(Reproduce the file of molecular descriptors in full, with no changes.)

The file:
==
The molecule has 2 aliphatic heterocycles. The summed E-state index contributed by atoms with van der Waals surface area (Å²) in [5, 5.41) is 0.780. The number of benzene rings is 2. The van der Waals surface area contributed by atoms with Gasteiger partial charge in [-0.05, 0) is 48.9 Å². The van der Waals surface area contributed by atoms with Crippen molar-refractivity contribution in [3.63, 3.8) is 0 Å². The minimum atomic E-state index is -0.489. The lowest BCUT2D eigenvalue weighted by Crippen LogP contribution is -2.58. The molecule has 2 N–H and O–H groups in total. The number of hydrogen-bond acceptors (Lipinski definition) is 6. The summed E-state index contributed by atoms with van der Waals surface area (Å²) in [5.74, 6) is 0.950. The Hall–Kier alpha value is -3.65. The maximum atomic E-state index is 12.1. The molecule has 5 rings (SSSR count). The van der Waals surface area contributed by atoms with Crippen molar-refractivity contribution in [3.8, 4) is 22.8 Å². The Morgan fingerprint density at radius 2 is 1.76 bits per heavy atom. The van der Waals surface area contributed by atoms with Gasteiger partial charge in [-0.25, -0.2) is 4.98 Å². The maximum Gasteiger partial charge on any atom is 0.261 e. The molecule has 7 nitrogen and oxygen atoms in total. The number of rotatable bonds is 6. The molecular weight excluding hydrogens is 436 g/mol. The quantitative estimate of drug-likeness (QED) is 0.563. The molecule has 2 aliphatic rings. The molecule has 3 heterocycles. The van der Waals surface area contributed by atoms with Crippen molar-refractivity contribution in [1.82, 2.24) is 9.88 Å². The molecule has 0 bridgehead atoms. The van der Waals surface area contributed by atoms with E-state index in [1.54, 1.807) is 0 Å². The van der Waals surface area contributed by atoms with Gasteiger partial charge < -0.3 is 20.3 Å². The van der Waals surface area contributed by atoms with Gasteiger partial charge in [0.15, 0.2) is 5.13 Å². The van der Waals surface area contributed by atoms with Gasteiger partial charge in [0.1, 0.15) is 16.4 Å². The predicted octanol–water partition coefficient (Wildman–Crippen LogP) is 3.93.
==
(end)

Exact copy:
The molecule has 2 aliphatic heterocycles. The summed E-state index contributed by atoms with van der Waals surface area (Å²) in [5, 5.41) is 0.780. The number of benzene rings is 2. The van der Waals surface area contributed by atoms with Gasteiger partial charge in [-0.05, 0) is 48.9 Å². The van der Waals surface area contributed by atoms with Crippen molar-refractivity contribution in [3.63, 3.8) is 0 Å². The minimum atomic E-state index is -0.489. The lowest BCUT2D eigenvalue weighted by Crippen LogP contribution is -2.58. The molecule has 2 N–H and O–H groups in total. The number of hydrogen-bond acceptors (Lipinski definition) is 6. The summed E-state index contributed by atoms with van der Waals surface area (Å²) in [5.74, 6) is 0.950. The Hall–Kier alpha value is -3.65. The maximum atomic E-state index is 12.1. The molecule has 5 rings (SSSR count). The van der Waals surface area contributed by atoms with Crippen molar-refractivity contribution in [3.8, 4) is 22.8 Å². The Morgan fingerprint density at radius 2 is 1.76 bits per heavy atom. The van der Waals surface area contributed by atoms with Gasteiger partial charge in [-0.25, -0.2) is 4.98 Å². The maximum Gasteiger partial charge on any atom is 0.261 e. The molecule has 7 nitrogen and oxygen atoms in total. The number of rotatable bonds is 6. The molecular weight excluding hydrogens is 436 g/mol. The quantitative estimate of drug-likeness (QED) is 0.563. The molecule has 2 aliphatic rings. The molecule has 3 heterocycles. The van der Waals surface area contributed by atoms with Crippen molar-refractivity contribution in [1.82, 2.24) is 9.88 Å². The molecule has 0 bridgehead atoms. The van der Waals surface area contributed by atoms with E-state index in [1.54, 1.807) is 0 Å². The van der Waals surface area contributed by atoms with Gasteiger partial charge < -0.3 is 20.3 Å². The van der Waals surface area contributed by atoms with Gasteiger partial charge in [0.15, 0.2) is 5.13 Å². The van der Waals surface area contributed by atoms with Gasteiger partial charge in [0.1, 0.15) is 16.4 Å². The predicted octanol–water partition coefficient (Wildman–Crippen LogP) is 3.93.